5 ways to long distance managing
In a global scene, sometimes the company and the people who run it aren’t physically together. How do you then ensure smooth operations? The folks at GhamPower run their ideas by us for our readers.
It should freak out every CEO to leave everything in the hands of managers to handle the office. Well, that is if you were a control freak like Steve Jobs. But if you are someone who knows how to keep things in track even when you are oceans apart, no need to fret. Sandeep Giri, CEO, Gham Power, Solar Microgrids for Business and Community, is one such manager. Mr. Giri runs his business in Nepal while living in the U.S. for most of the year.
There is nothing like being there for the team in-person, but a CEO’s got to do what a CEO’s (who stays away most of the time) got to do. Mr Giri mentions some valuable pointers for the long distance entepreneurs out there.
Be absent but appear occasionally
In our case, I’m the only manager/executive who’s abroad. I make a rule to visit the team in Nepal at least once every quarter. Nothing beats interperson communication, and it is a must to maintain a steady momentum for our various projects. We also digitally record our work as much as possible and share it over the Internet. For example, we use Google Docs religiously to share documents, we use an online CRM system to record all sales activities, and take as many pictures and videos of customer sites, works in progress, and related events as possible. We conduct our weekly management meetings and departmental meetings using video conferencing (or Skype if the bandwidth gives us trouble). Plus, it seems like everyone is on IM these days, so there is tons of informal communication exchange during the overlapping hours of early mornings and late nights. Trust is a big parameter, and to establish and maintain that trust, ongoing in-person meetings are key. We also make sure we deliver (and provide constant feedback) on all action items we own individually.
Use All Channels of Communication
• Online CRM – Zoho
• Document (text, spreadsheet, etc) + email – Google Apps (basically Google docs but under our private domain name)
• Video Conferencing – VSee
• IM / Phone calls – Skype
Over communication is the only way of communication
We have a full management team of four managers, each leading a particular line of business. How they work while I’m in Nepal is not so diff erent from how they work when I’m not there, because we are constantly in communication. For legal stuff (signing documents, etc) – I provide signatory proxy right to our GM, so no paperwork, contracts get stuck in my absence.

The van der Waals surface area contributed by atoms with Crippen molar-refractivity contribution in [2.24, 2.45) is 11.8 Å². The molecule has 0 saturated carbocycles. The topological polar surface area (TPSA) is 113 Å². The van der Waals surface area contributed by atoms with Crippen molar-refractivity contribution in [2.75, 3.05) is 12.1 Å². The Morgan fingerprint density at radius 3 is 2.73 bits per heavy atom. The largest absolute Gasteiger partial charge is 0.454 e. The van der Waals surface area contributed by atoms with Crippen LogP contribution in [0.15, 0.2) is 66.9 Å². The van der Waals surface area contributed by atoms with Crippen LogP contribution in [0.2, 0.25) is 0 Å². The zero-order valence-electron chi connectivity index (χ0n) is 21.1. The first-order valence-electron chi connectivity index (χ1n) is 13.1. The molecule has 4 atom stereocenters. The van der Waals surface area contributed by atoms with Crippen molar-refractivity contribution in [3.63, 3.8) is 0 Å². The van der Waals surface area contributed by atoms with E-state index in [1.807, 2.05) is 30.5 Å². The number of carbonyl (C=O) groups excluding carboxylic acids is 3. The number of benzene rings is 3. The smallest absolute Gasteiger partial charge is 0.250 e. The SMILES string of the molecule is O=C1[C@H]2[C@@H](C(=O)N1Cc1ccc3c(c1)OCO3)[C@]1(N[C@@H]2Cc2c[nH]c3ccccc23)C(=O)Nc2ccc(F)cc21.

Trust Your Staff
We over-communicate on a constant basis. But it’s not to “keep an eye” on our subordinates – if I had to do that, I’d be in trouble. I have a great deal of trust and confidence in our team, and I see them as true colleagues, each bringing a unique set of skills and strengths to the table. I see my job as creating a structure where they get to play to their individual strengths, so we all work together to achieve common goals.
Don’t let time zone differences get to you
I am in the US (San Francsico, California), Nepal is 12 hours 45 minutes ahead of me, so we are literally on opposite sides of the world. But we make the best of our overlapping hours. Every morning, from 8 am to 10 am my time (8:45 pm to 10:45 pm in Nepal), and then during my evenings (6 pm to 10 pm, which is 6:45 am to 10:45 am in Nepal) – we seem to have a 6-hour zone to connect, and we make the best of it. Although it’s funny that when one party is bright and perky during the mornings, the other one is kind of dragging as it’s close to their bed time. We end up having plenty of “Good Morning/Good evening” in the same conversation.
Managed Video Presence
Moving beyond Skype and Google+ Hangout to make more out of your long distance team meetings, Subisu in partnership with Vidyo Inc has introduced a new video conferencing tool -Managed Video Presence (MVP). It allows up to sixteen users to participate in a video conference, and also allows sharing of files and presentations. To squeeze in side comments, the tool also allows separate one-on-one communication between the videoconference attendees. MVP works by simply installing an application on a computeror mobile device (with any operating system) and logging in through the internet. One has to register the device first, which would then be recognized by the network to ensure security. For devices with lower bandwidth capacity, the application compresses the video to maintain high video quality. It costs Rs. 2,500 per installation to move your team meetings beyond the office meeting room.
For more info: 01- 4424862, email@example.com